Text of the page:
How the world of work is changing – and what that means for HR practitioners

If a recent report from HayGroup is to be believed, HR is on the cusp of a revolution.  Social, technological, demographic and environmental trends are radically transforming both the way organisations are structured and the way people are managed.  HR, suggests Hay, is in a prime position to help organisations predict and navigate the changes ahead – although the consensus among business leaders is that there is still some way to go before the profession starts playing a truly pivotal role.

One of the things that will be key to this shift in influence and standing is HR’s ability to make strategic use of the people-related data that is now at its fingertips.  HR software has come on enormously in recent years and the latest generation systems can give organisations access to accurate and insightful data about everything from absence and performance to retention and engagement.

But having the data is not enough in itself – HR people need to develop the skills to ‘tell the story’ behind the facts and figures and to help organisations use people-related intelligence to support their long term business strategies.

The Hay report suggests that HR practitioners will go through a transition similar to that already experienced by their colleagues in finance – where the focus has shifted from just reporting the numbers to providing insights and informing decision-making.

So how exactly can this ‘big data’ and new-generation technology we keep hearing about help HR embed new ways of working and transform itself into the “highly responsive, solutions-focused and proactive” advisers the corporate world needs?

It frees up HR time

Significant amounts of HR time are still swallowed up by mundane administrative tasks that could easily be automated.  If the HR team are freed from the shackles of managing annual leave, monitoring sickness and nagging managers about overdue performance reviews, they will have more time to concentrate on the strategic aspects of their role.

It empowers line managers

If line managers have up-to-date information about their people easily to hand, they will be able to manage their teams more effectively.  They can identify skills gaps and put development in place before it becomes a problem.  They can spot trends emerging in areas like sickness absence and put plans in place to tackle them head on.  Giving line managers the tools to manage their teams also reinforces the message that managing people isn’t an addition to the day job, it is the day job.  And of course it makes it less likely people-related issues that could have been avoided will end up on HR’s doorstep.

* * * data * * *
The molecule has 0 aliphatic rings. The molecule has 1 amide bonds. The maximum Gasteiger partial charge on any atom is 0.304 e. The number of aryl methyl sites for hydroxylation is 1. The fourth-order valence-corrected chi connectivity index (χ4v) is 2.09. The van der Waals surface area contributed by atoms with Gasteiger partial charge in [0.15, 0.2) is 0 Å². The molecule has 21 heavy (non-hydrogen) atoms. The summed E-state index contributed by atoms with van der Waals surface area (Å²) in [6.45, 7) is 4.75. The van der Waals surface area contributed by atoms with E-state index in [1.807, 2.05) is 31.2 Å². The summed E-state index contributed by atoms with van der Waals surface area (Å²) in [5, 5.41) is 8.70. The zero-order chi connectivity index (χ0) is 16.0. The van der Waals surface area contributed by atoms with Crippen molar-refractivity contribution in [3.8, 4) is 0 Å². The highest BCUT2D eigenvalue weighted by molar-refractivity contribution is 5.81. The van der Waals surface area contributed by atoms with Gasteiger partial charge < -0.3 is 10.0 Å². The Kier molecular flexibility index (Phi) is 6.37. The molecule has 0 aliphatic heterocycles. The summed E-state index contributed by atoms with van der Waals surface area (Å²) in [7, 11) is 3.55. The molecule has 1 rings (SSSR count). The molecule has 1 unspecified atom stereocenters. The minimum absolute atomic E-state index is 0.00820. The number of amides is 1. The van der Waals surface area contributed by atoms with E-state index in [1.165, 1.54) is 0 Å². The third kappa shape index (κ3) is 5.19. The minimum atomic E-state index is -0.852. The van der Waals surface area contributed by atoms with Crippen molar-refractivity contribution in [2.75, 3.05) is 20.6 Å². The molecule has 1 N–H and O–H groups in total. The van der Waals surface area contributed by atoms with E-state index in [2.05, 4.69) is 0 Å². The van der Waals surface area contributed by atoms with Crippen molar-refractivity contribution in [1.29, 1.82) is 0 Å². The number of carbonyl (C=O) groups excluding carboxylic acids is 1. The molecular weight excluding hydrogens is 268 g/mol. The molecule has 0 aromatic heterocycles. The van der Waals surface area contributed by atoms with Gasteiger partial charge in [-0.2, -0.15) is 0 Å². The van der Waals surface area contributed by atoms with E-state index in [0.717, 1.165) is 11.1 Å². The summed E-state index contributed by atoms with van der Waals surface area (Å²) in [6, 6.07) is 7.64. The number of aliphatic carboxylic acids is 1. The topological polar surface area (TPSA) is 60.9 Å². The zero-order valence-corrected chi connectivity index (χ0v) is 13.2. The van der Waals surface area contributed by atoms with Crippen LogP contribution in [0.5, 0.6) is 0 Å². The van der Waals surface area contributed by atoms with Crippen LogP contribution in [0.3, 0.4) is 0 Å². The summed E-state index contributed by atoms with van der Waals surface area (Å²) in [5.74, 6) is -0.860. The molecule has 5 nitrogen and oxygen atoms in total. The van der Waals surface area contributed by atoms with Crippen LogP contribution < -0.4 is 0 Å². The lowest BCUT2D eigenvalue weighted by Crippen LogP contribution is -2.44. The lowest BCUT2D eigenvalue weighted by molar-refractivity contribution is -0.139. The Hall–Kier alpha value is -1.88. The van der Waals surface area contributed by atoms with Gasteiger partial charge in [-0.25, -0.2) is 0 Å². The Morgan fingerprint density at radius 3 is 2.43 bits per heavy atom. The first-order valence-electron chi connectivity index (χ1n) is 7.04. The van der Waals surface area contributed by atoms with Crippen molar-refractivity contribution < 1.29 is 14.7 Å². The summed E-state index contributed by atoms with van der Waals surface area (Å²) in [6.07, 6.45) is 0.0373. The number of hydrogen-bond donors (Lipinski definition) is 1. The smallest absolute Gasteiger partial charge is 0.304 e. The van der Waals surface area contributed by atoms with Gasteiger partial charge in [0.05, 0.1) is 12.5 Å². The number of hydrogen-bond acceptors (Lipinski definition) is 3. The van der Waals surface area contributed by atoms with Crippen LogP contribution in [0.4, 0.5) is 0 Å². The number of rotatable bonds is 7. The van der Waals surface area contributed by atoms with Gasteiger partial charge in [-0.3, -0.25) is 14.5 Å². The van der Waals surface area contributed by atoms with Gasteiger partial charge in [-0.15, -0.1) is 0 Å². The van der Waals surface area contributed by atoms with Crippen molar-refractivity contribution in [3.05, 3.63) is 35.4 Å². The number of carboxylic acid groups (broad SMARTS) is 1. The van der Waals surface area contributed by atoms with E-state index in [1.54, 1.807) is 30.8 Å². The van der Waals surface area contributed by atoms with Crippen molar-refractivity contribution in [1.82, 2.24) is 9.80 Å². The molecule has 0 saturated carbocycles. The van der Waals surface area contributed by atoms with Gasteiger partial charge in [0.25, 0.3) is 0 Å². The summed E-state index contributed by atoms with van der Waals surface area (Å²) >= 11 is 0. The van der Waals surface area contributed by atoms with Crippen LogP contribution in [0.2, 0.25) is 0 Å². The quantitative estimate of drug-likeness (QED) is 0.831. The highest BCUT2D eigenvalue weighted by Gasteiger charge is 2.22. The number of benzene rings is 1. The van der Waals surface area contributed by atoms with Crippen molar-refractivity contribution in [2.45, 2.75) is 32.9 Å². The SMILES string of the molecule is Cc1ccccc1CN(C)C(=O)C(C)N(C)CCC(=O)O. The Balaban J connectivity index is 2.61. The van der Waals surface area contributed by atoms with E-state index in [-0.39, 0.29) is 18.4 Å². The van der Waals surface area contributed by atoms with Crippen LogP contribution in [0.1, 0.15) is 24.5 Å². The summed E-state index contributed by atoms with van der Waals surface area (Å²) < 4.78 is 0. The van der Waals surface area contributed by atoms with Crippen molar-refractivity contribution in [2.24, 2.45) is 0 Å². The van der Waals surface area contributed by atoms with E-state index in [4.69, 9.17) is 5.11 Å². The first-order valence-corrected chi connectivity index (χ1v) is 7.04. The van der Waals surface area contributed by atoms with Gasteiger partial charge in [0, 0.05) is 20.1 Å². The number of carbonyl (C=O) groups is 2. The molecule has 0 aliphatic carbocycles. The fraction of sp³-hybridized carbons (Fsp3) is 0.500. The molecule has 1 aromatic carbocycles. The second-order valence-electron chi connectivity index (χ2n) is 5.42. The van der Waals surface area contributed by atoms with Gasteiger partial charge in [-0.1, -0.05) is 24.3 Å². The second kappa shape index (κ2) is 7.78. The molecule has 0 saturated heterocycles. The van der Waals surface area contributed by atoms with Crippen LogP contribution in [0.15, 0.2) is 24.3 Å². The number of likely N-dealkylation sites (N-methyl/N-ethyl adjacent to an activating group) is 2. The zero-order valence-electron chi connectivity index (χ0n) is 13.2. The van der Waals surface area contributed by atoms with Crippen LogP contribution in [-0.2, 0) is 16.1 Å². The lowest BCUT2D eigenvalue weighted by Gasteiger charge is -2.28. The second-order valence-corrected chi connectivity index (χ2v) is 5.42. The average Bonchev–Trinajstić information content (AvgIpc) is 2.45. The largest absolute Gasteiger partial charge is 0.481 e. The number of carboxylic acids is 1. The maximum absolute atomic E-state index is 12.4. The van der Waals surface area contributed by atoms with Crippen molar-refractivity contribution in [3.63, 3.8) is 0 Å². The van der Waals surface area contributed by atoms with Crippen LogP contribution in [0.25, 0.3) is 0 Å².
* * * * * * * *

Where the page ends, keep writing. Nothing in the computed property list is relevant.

It informs key business decisions

HR analytics can be used to create insights and inform key decisions about everything from resourcing to retention.  The latest generation systems have business intelligence built in and help organisations to bring together and make sense of information much easily than in the past.   Equipped with this information, HR is in a position to inform and drive change, rather than simply implementing it.

It drives collaboration and innovation

The way work is organised is changing radically.  In our 24/7 global culture, enabling more collaborative ways of working has never been more important.  We are seeing a rise in virtual teams, for example, as well as fluid teams that are put together to support short-term initiatives then disbanded.  The latest generation HR solutions incorporate social platforms that allow people to access information, share ideas and input into projects outside of their normal domain.  They make for a more vibrant, connected workforce – and create an environment where innovation can flourish.

It builds engagement

These same social portals also allow the business to build engagement with employees.  They can ask for feedback on a regular basis, for example, instead of relying on the static, annual staff survey.  They can seek input on initiatives that are being planned and respond rapidly to dispel rumours or respond to any concerns raised by staff.  Research has shown that companies that have high engagement and enablement (where employees feel they have access to the tools and collaborative frameworks they need to get things done) significantly out-perform their competitors.

Is HR evolving in your organisation?  Is your business making strategic use of its HR data?  Let us know how HR analytics are helping you.


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